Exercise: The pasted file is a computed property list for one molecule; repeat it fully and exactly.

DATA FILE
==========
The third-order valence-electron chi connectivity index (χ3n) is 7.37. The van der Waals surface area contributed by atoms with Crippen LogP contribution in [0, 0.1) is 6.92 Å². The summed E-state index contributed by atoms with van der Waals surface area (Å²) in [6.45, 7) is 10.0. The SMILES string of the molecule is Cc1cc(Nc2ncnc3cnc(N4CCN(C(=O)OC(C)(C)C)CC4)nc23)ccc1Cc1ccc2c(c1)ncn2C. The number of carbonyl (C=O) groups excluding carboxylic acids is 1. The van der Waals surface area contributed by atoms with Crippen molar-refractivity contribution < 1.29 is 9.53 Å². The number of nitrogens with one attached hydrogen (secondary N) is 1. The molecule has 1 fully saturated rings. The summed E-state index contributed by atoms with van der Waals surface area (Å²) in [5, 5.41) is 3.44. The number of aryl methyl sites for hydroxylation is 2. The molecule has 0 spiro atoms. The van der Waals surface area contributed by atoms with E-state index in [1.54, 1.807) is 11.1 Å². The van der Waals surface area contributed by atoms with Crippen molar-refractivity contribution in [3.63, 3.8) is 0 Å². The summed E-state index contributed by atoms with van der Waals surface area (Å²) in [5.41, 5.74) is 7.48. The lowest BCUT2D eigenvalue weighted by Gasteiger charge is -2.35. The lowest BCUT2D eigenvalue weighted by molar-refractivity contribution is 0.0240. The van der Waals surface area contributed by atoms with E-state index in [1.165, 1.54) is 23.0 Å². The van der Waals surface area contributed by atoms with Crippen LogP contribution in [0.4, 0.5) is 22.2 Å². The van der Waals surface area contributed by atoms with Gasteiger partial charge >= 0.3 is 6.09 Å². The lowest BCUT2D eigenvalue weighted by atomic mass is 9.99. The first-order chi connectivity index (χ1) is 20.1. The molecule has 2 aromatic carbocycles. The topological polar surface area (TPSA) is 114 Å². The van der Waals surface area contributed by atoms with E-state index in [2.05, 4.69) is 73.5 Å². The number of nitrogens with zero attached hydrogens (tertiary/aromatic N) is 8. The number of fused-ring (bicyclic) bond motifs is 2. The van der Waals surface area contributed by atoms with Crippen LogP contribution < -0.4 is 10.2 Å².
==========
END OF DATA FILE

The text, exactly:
The third-order valence-electron chi connectivity index (χ3n) is 7.37. The van der Waals surface area contributed by atoms with Crippen LogP contribution in [0, 0.1) is 6.92 Å². The summed E-state index contributed by atoms with van der Waals surface area (Å²) in [6.45, 7) is 10.0. The SMILES string of the molecule is Cc1cc(Nc2ncnc3cnc(N4CCN(C(=O)OC(C)(C)C)CC4)nc23)ccc1Cc1ccc2c(c1)ncn2C. The number of carbonyl (C=O) groups excluding carboxylic acids is 1. The van der Waals surface area contributed by atoms with Crippen molar-refractivity contribution < 1.29 is 9.53 Å². The number of nitrogens with one attached hydrogen (secondary N) is 1. The molecule has 1 fully saturated rings. The summed E-state index contributed by atoms with van der Waals surface area (Å²) in [5, 5.41) is 3.44. The number of aryl methyl sites for hydroxylation is 2. The molecule has 0 spiro atoms. The van der Waals surface area contributed by atoms with E-state index in [1.54, 1.807) is 11.1 Å². The van der Waals surface area contributed by atoms with Crippen molar-refractivity contribution in [3.63, 3.8) is 0 Å². The summed E-state index contributed by atoms with van der Waals surface area (Å²) in [5.41, 5.74) is 7.48. The lowest BCUT2D eigenvalue weighted by Gasteiger charge is -2.35. The lowest BCUT2D eigenvalue weighted by molar-refractivity contribution is 0.0240. The van der Waals surface area contributed by atoms with E-state index in [1.165, 1.54) is 23.0 Å². The van der Waals surface area contributed by atoms with Crippen LogP contribution in [0.4, 0.5) is 22.2 Å². The van der Waals surface area contributed by atoms with Gasteiger partial charge >= 0.3 is 6.09 Å². The lowest BCUT2D eigenvalue weighted by atomic mass is 9.99. The first-order chi connectivity index (χ1) is 20.1. The molecule has 2 aromatic carbocycles. The topological polar surface area (TPSA) is 114 Å². The van der Waals surface area contributed by atoms with E-state index in [2.05, 4.69) is 73.5 Å². The number of nitrogens with zero attached hydrogens (tertiary/aromatic N) is 8. The number of fused-ring (bicyclic) bond motifs is 2. The van der Waals surface area contributed by atoms with Crippen LogP contribution < -0.4 is 10.2 Å².